Machu Picchu: The Lost City of the Incas

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  2. March 3, 2013 3:42 pm

Machu Picchu: The Lost City of the Incas

When it was built, Machu Picchu represented the zenith of one of the world’s great civilizations. However, for five hundred years, this site was largely unknown to the world beyond the South American country in which it was located. By the end of the 20th century, though, Machu Picchu had become one of the world’s most famous archaeological sites.

Towering at almost 8,000 feet above sea level, Machu Picchu was mainly named for its altitude; its name is Quechua for “Old Peak.” It was built in the mid-15th century of the Urubamba Valley in present-day Peru, in the northwestern region of the Cusco kingdom. Many archaeologists believe that Machu Picchu was built as the headquarters for Pachacuti, who is known as the ruler that transformed Cusco into what would become known in history as the Inca Empire. There are also theories that it might have also doubled as a ceremonial site. However, such theories are speculative since there are no written records that explain the purpose for building Machu Picchu.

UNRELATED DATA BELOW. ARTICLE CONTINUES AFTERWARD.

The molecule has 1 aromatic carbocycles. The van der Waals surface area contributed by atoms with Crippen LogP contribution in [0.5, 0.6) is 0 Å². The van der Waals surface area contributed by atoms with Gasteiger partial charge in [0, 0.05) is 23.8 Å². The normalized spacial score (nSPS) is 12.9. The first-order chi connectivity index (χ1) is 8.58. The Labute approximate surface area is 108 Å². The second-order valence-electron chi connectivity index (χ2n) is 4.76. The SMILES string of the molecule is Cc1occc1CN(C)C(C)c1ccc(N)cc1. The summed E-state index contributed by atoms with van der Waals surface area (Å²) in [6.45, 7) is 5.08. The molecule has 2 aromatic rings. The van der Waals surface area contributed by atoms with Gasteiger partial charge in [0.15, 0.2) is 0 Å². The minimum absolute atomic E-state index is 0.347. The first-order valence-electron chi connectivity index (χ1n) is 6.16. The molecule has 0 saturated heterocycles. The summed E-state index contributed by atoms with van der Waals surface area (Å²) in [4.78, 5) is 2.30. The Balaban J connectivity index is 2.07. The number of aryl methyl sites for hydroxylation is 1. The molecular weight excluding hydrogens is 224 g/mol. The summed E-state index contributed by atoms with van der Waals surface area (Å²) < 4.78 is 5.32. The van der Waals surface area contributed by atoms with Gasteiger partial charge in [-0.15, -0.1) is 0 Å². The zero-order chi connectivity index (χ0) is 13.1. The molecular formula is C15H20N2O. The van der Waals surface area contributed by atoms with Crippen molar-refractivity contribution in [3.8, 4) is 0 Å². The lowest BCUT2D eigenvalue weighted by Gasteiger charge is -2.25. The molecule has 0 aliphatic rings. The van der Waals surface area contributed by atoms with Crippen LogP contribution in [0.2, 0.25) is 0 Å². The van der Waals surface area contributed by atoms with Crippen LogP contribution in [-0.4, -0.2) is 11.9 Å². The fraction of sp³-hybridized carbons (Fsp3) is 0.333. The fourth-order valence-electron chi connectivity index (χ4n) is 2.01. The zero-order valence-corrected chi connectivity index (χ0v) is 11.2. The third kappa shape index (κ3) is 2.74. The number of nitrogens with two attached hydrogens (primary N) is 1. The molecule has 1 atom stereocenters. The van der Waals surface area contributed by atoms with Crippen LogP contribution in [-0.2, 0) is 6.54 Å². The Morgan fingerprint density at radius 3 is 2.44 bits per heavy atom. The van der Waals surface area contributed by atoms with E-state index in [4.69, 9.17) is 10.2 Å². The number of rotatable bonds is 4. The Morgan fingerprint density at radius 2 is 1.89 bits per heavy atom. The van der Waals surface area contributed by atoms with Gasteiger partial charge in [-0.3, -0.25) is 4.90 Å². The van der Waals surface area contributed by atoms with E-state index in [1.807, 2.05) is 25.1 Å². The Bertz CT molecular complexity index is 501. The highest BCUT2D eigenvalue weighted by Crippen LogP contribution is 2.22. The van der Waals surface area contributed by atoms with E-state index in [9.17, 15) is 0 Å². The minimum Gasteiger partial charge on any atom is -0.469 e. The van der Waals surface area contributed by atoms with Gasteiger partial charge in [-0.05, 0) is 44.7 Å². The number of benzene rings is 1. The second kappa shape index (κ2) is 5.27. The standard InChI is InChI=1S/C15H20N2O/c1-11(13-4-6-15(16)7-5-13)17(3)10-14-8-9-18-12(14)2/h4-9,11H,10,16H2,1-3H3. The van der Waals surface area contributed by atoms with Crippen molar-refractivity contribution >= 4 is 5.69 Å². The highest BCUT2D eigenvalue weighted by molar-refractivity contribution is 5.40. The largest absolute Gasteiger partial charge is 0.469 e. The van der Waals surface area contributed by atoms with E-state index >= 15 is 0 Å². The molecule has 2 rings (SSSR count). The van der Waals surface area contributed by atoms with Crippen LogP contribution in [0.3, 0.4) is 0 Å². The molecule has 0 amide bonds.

Located within a range of mountains, Machu Picchu is an elaborate and sprawling network of walls, buildings, terraces and ramps that easily blend into the rocky terrain. The buildings of Machu Picchu use classical Inca architectural style, which comprises polished dry-stone walls; they include palaces, plazas, temples and residential homes. Moreover, the terraces served as an irrigation or water-distribution system. The relatively high level of landscaping and architectural skill present at the site is all the more remarkable considering that the Incas constructed it without the knowledge or use of iron, steel or wheels.

A hundred years later, with the Spanish conquest of the Inca Empire, the Incas abandoned Machu Picchu, and it slipped into obscurity. Luckily, though, the conquistadors did not know that it existed, and Machu Picchu was spared from any destruction or looting. It still remained intact when in 1911 Yale professor Hiram Bingham, with the help of a Peruvian guide, became the first Westerner to see the site. From then on, Machu Picchu enjoyed immense popularity. It became a Peruvian Historical Sanctuary in 1981 and UNESCO World Heritage Site in 1983.


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